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Altera_Forum
Honored Contributor I
778 Views

Dynamic addressing and 32 bit i/f

Ok, this has probably been posted a million times before, but I can't find it, and I can't remember how it's done. I have an SOPC Builder component with a 32-bit slave interface. It has 8-bits of address. I've tried multiple ways of connecting it, including Native and Dynamic interface and remapping the address bits, but I can never get 32-bit access to it. 

 

If I try within the Nios Debugger to access the memory, and try and write a word using the "Memory Viewer", it seems to write 4 bytes, rather than 1 word, but this corrupts 4 whole words within my component. ie if I write 12345678 to address 0, then I get 12121212 12121212 12121212 12121212 at the first 16 (byte) addresses or sometimes 78787878 78787878 78787878 78787878 depending on exactly what mode I used. But I can't get it to write 12345678. What am I doing wrong? 

 

Cheers, 

Simon
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3 Replies
Altera_Forum
Honored Contributor I
46 Views

Sounds like a fubar with the byte enables. 

Maybe the debugger always does byte writes??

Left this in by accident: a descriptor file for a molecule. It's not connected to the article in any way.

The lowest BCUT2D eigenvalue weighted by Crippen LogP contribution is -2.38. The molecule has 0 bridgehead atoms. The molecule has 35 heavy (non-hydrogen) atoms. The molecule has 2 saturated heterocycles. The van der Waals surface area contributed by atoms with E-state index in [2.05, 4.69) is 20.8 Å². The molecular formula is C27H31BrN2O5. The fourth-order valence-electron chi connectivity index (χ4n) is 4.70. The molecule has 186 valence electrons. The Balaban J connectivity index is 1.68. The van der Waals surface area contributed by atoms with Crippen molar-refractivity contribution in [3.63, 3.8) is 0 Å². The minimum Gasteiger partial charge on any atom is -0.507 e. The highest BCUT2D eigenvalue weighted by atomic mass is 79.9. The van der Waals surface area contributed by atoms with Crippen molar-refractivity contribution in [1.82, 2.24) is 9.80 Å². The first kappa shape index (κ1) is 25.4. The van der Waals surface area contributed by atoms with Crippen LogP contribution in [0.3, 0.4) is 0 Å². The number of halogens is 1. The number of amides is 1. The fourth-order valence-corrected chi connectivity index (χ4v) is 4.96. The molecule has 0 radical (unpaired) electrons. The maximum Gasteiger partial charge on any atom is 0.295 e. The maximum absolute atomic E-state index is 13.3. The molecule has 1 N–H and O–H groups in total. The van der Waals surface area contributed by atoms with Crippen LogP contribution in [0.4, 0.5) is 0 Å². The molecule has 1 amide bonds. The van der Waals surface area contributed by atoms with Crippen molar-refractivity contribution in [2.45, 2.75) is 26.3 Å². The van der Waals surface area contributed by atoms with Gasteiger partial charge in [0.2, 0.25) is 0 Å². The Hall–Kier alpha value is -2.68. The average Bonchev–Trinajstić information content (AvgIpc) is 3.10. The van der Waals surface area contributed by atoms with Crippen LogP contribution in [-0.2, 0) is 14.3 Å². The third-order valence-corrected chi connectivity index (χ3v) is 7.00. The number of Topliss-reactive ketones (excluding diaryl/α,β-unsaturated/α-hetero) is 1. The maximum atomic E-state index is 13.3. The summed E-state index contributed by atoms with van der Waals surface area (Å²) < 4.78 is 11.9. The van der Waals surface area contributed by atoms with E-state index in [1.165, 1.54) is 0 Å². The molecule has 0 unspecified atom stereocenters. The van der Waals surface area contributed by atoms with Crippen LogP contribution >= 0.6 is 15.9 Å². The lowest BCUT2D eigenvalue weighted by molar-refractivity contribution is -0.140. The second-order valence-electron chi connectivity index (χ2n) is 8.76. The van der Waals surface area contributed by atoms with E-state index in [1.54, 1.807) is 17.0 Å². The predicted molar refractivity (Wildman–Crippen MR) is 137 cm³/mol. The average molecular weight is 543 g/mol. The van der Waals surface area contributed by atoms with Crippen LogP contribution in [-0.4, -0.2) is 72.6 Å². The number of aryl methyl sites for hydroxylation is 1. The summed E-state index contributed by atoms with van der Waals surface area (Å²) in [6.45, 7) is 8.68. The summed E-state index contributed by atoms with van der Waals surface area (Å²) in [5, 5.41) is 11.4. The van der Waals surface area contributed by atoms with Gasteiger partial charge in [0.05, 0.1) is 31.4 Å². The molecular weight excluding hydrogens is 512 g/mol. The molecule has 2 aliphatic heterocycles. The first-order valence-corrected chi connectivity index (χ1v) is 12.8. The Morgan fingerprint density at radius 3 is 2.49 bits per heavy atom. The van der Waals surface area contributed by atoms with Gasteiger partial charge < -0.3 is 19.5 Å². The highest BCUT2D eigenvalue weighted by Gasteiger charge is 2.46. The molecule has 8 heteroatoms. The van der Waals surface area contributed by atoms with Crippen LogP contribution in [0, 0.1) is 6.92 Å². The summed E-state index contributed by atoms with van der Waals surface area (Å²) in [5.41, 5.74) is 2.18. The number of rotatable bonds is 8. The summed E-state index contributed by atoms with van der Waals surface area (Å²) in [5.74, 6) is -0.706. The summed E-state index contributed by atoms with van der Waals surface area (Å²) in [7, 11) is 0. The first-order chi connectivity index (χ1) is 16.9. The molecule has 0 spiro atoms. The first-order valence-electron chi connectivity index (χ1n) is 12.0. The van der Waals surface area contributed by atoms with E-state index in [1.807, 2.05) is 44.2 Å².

It might also be that you are also (somehow) connected to A7..A0 instead of A9..A2.
Altera_Forum
Honored Contributor I
46 Views

Ok, thanks. Was a combination of things, I think. The main one being that the debugger will use byte access unless forced to do otherwise. Since the byte enables weren't being used in the component, I've removed them from the interface, and now the debugger uses 32bit access. Also discovered that the component is expecting 32bit registers every 4 addresses, but now the Avalon bus IS connecting A9..A2 to my A7..A0, so have recompiled with the bottom 2 address bits of the component set to 0, and only 6 bits of the address bus connecting to the outside world. This should be enough.

Altera_Forum
Honored Contributor I
46 Views

It is worth noting that the bus width adapter used to convert 64bit access (eg from PCIe) to 32bit always does two cycles - one of which has no asserted byte enables! So ignoring the byte enables can cause grief.

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